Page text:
TSX Pointed Downward

Health-care, Energy Issues Chief Anchors

Equities in Toronto fell for a second day on Monday, hit by losses in shares of pot producer CannTrust Holdings and worries over recession due to a prolonged U.S.-China trade war.

The S&P/TSX Composite remained negative 35.25 points to greet noon at 16,306.09

The Canadian dollar subtracted 0.06 cents to 75.51 cents U.S.

CannTrust Holdings tumbled $1.05, or 24.9%, to the bottom of the main stock index at $3.16, after Health Canada found fault with cannabis production at a second facility.

The health-care index fell with other weed companies such as Canopy Growth off 15 cents to $43.24, Cronos Group down 35 cents, or 2%, to $17.33, and Aurora Cannabis falling 13 cents, or 1.5%, to $8.48

Among the bright spots were shares of material companies, helped by a gain of 31 cents, or 1.3%, in Barrick Gold to $24.27, after it reported quarterly adjusted profit that nearly doubled on higher production.

Shares of tour operator Transat AT jumped over $4.68, or 39.7%, to $16.47, after Air Canada raised the value of its offer to buy the company to about $720 million, or $18 per share, from its earlier offer of $13 a share. Air Canada's shares were down 58 cents, or 1.3% to $43.92.

The biggest percentage gainer on the main index was a 72.4% jump in integrated forest products company Canfor Corp to $15.17 after Great Pacific Capital Corp offered to take the company private at $16 per share, or about $2 billion overall.


The TSX Venture Exchange recovered 3.39 points to 596.21,

Seven of the 12 Toronto subgroups remained negative approaching the noon mark, as energy fell 1.6%, health-care docked 0.9%, and financials were poorer by 0.6%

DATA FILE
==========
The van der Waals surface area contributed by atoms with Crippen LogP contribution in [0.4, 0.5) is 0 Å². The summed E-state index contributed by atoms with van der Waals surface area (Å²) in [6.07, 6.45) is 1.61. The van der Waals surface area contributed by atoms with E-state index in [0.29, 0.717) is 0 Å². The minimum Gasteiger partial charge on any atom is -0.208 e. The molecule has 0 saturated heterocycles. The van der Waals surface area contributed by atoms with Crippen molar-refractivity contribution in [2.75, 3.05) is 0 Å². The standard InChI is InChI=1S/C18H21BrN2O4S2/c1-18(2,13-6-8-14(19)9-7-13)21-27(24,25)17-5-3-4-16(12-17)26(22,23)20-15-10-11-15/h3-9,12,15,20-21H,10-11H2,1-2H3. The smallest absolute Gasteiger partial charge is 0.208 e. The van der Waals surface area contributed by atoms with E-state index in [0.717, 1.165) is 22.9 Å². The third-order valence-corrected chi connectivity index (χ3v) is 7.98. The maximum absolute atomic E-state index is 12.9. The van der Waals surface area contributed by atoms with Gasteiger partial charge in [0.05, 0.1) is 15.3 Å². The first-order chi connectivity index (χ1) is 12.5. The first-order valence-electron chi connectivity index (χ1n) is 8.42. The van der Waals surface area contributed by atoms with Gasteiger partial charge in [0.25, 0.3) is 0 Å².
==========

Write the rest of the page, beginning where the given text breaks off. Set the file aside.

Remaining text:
The five gainers were led by gold, up 1.3%, materials, better by 1.2%, and consumer staples, ahead 0.2%.


Stocks fell on Monday as the intensified Hong Kong protests soured investor sentiment already aggravated by the trade dispute between Washington and Beijing.

The Dow Jones Industrials stumbled 244.13 points to 26,043.31

The S&P 500 stepped back 21.71 points to 2,896.94

The NASDAQ stayed in the red 47.59 points, to 7,911.55

Losses accelerated in morning trading after Hong Kong International Airport cancelled all departures for the remainder of the day, citing serious disruptions due to intensifying protests.

In corporate news, Bloom Energy and Tencent Music will report their latest results after market close.

Trade bellwethers Caterpillar and Boeing both fell more than 1%, while Google’s parent Alphabet both fell 0.9%. Retailers, who are targeted in the latest round of China tariffs, are under pressure as Office Depot tanked 5% while Macy’s and Nordstrom both slipped 2%

Bank stocks declined as interest rates dived. Bank of America and Goldman Sachs both dropped more than 2%, while J.P. Morgan slid 1.6%.

Bank of America on Monday raised chance of a recession to more than 30% in the next 12 months as the firm believes many economic indicators are “flashing yellow.”

The escalated U.S.-China trade war rattled the markets last week with the Dow posting a loss of 0.75%. Major stock averages suffered their worst days of the year on Aug. 5 after China allowed its currency to drop against the dollar below a key level unseen since 2008.

The intensified tensions caused Goldman Sachs to lower its fourth-quarter growth forecast by 20 basis points to 1.8% as the firm no longer expects a trade deal before the 2020 election.

Bank of America on Monday raised chance of a recession to more than 30% in the next 12 months as the firm believes many economic indicators are "flashing yellow."

The People’s Bank of China on Monday set its daily midpoint for yuan trading at 7.0211 per dollar, the third consecutive session below the psychological level of seven per dollar. It was also weaker than Friday’s session, but beat market expectations.

On the data front, the federal budget for July is expected to be published at around 2 p.m. ET.

Prices for the benchmark 10-year U.S. Treasury sprang to life, felling yields to 1.66% from Friday’s 1.72%. Treasury prices and yields move in opposite directions

Oil prices gained 13 cents to $54.76 U.S. a barrel.

Gold prices picked up $8.30 to $1,516.20 U.S. an ounce.